We believe we’ve found the perfect album for Mother’s Day! With Mutogibito, Dalot (Maria Papadomanolaki) returns to her roots, while celebrating the newness of motherhood. She’s made an album which her young daughter Athena will likely enjoy now and brag about later.
The endearing cover art (by Violetta Testacalda) is reminiscent of nesting dolls, with a mothering twist. Those dolls don’t cradle each other like these images do. The album sways with comfort, like a child in her mother’s arms; bells and mobiles abound; and in the end, a lullaby rocks the child to sleep.
While the gentle opening track (“s2s”) sounds like recent Dalot, the album’s key tracks “Tear” and “Lift” hearken back to an earlier time. In these pieces (and to a lesser extent, “Arrival”), one can hear hints of early shoegaze and post-rock. Yes, Dalot dares to use these vintage terms and bears them with pride. With Norman Records recently going crazy over the new/old sound of Lightning In A Twilight Hour, perhaps it’s time to admit that everything old is new again. The beautiful bells and swirling guitars of “Tear” wash over the listener like classic 4AD material, while the bass bears hints of The Cure in their prime. “Lift” is an apt reflection of its title, a track of pure uplift, one of the happiest pieces Dalot has ever recorded. Each of these tracks introduces drums late, saving the surprise until the glorious end.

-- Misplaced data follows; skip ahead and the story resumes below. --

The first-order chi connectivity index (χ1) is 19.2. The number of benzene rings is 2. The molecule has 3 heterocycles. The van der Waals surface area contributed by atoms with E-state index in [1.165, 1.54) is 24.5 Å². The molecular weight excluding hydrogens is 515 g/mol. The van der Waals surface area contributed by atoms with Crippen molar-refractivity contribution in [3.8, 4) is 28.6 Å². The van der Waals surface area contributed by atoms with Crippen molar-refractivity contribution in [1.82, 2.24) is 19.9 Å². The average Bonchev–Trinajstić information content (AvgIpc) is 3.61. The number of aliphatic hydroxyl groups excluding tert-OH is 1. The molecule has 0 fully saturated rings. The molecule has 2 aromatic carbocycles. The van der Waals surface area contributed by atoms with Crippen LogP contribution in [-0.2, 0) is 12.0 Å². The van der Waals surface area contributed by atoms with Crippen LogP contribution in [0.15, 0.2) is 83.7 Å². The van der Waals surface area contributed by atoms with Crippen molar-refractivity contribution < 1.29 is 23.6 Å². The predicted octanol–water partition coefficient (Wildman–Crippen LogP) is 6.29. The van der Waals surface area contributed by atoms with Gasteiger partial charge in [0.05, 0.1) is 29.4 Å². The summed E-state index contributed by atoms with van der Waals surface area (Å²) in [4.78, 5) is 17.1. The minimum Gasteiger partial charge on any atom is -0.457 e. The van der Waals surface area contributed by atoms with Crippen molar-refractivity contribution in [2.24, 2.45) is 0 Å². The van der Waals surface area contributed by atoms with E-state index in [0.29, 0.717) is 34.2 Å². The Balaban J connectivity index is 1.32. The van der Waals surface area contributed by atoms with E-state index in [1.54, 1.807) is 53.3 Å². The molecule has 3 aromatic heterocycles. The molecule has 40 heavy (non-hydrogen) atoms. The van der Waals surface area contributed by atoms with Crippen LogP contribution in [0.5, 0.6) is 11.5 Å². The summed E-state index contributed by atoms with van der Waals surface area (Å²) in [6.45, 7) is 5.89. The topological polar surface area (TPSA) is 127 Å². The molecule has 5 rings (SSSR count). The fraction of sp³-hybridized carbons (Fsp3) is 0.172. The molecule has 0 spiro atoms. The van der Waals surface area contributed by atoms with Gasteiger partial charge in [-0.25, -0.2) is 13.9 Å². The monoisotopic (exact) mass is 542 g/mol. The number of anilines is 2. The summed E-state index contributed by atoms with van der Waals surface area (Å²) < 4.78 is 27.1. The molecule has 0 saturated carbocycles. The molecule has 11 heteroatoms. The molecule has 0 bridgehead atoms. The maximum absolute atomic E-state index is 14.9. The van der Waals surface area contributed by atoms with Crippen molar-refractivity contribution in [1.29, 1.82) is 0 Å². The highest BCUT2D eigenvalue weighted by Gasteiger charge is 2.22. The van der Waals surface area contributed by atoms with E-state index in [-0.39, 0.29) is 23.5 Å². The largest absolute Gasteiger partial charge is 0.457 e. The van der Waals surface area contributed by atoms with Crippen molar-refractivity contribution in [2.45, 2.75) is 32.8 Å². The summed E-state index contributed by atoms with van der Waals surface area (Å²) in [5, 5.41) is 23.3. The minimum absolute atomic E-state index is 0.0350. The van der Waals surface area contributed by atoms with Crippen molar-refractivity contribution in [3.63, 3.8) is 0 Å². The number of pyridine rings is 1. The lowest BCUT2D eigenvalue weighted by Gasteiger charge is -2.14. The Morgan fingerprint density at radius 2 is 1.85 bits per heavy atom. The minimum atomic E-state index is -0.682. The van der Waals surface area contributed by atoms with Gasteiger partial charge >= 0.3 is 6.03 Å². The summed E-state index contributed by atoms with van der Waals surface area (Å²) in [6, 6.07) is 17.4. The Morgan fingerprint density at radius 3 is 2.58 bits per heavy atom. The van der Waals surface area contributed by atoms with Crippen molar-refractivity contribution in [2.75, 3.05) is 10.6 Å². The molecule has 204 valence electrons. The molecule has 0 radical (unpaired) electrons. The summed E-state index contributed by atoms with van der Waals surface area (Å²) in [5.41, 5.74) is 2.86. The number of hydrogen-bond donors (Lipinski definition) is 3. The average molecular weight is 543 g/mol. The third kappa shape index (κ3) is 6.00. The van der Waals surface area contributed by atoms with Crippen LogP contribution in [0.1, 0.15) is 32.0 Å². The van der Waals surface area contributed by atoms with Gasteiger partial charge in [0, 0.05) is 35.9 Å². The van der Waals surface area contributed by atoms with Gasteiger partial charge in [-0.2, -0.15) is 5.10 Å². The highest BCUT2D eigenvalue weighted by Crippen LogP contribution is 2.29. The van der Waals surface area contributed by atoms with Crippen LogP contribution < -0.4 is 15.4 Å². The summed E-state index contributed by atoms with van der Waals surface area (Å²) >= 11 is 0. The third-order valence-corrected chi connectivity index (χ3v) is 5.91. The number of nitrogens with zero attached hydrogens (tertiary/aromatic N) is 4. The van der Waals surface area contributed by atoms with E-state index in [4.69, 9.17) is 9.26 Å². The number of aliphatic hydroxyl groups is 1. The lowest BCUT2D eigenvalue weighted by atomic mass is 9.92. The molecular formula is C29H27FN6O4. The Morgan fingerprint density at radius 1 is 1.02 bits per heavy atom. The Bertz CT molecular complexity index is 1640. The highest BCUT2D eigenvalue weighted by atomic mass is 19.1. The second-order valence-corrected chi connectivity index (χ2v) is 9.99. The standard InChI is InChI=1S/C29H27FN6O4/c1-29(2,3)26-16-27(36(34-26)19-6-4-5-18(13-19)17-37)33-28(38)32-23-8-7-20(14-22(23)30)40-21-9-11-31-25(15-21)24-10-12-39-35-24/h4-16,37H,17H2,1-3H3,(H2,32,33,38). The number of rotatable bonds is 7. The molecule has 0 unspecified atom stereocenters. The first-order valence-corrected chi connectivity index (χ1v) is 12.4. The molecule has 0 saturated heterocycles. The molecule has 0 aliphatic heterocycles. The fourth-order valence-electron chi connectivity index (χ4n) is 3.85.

The birth of a child causes one to reflect on one’s own past with glazed and grateful nostalgia. In Mutogibito, Dalot appears to have rescued fragments of her oeuvre and rediscovered the joy of their creation. In the modern era, with so few artists making a living with their music, the demand of labels for “a certain sound” is gone, freeing artists to make the music they want to make. Dalot has certainly done this here. She hasn’t made an album for fans (although they will love it) or executives (if any still exist); she’s made an album from her heart, for herself and her daughter. If “being who you are” is an important lesson to impart to a child, then the best way to do it is to model it first. That’s exactly what Dalot does here, committing to glass a series of fragile pieces that reflect a sturdy soul.
The closing piece, “Her Lullaby” (with vocals by Olèna Simon) provides a perfect coda, in which Dalot cements the theme of the album and establishes herself as the coolest mom ever. She surrounds Simon with the percussive sounds of playtoys, from beeps to quacks to zaps to xylophones. As an adult, she’s remembered herself as a child, and created a sweetly uninhibited album through that lens. A Happy Mother’s Day to Dalot and to all moms who visit our site! (Richard Allen)